Speaking of Imelda – a direct-action feminist performance group that operates from England – have turned up in Tralee to make their own contribution to the Rose of Tralee pageant that celebrates Irish womanhood across the globe.
The pro-choice group said they had chosen to speak at the Rose of Tralee Festival in Co Kerry as its aim was to crown the winner for being “lovely and fair”.
"We wanted to highlight that the lack of reproductive rights on the island of Ireland makes women's lives far from rosy," a spokeswoman told The Irish Times. "We have nothing against the Roses themselves, but the idea of judging women in a national competion should be subverted."
Speaking of Imelda have performed the “Rogue Rose of Tralee Pageant” in a number of locations in Tralee town.
The “Rogue Rose of Tralee” featured a line-up of international contestants “who were not judged on their femininity, Irishness, nor their personalities – they were judged on the reproductive rights available to them in their home countries.”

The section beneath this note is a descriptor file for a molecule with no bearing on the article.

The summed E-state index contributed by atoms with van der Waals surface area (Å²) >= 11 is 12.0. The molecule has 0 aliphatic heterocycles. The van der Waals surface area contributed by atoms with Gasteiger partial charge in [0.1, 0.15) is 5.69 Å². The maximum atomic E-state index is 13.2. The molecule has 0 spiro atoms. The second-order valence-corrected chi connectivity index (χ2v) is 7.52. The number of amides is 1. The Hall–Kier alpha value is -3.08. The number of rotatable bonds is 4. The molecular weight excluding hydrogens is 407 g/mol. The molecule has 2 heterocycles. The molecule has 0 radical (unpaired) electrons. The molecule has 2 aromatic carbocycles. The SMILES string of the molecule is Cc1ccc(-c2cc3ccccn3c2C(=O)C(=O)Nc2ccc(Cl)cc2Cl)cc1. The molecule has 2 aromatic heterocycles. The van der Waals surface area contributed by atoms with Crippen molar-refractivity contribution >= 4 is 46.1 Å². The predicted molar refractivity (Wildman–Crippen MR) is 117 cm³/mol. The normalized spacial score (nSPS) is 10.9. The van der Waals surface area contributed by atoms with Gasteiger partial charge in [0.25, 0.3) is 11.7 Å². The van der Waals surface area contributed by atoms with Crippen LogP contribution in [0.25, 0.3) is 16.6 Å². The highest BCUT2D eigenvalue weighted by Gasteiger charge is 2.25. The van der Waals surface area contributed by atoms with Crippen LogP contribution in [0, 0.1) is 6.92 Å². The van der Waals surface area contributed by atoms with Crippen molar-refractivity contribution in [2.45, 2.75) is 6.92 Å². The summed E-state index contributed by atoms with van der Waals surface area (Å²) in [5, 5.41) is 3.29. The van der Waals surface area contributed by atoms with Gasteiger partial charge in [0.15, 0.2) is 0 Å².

Ms Northern Ireland and Ms Republic of Ireland lost to Ms Canada, Ms Britain and Ms USA. “Reproductive rights on the island of Ireland are definitely not ‘lovely and fair’,” a spokeswoman said. “We want all women on the island of Ireland to have access safe, legal and local abortion.”
Members of Speaking of Imelda previously chained themselves to the columns outside the General Post Office in Dublin as they made an unofficial contribution to celebrations of the Easter Rising of 1916 by reading out their “alternative proclamation”.
They also made a presentation of a pair of large women’s knickers complete with “Repeal the Eighth” slogan to Taoiseach Enda Kenny during a political fundraising dinner in London in October 2014. The resultant “knicker-bombing” video went viral on social media.
Speak of Imelda wear a red skirt in homage to the women who met those arriving from Ireland to have an abortion in England. The red skirts meant they were recognisable at airports or stations.
The name Imelda was employed as a codename by women travelling to England for abortions between 1986 and 1995.
According to British Department of Heath figures for 2014, up to 10 women are thought to leave the Irish State every day to get an abortion in the UK.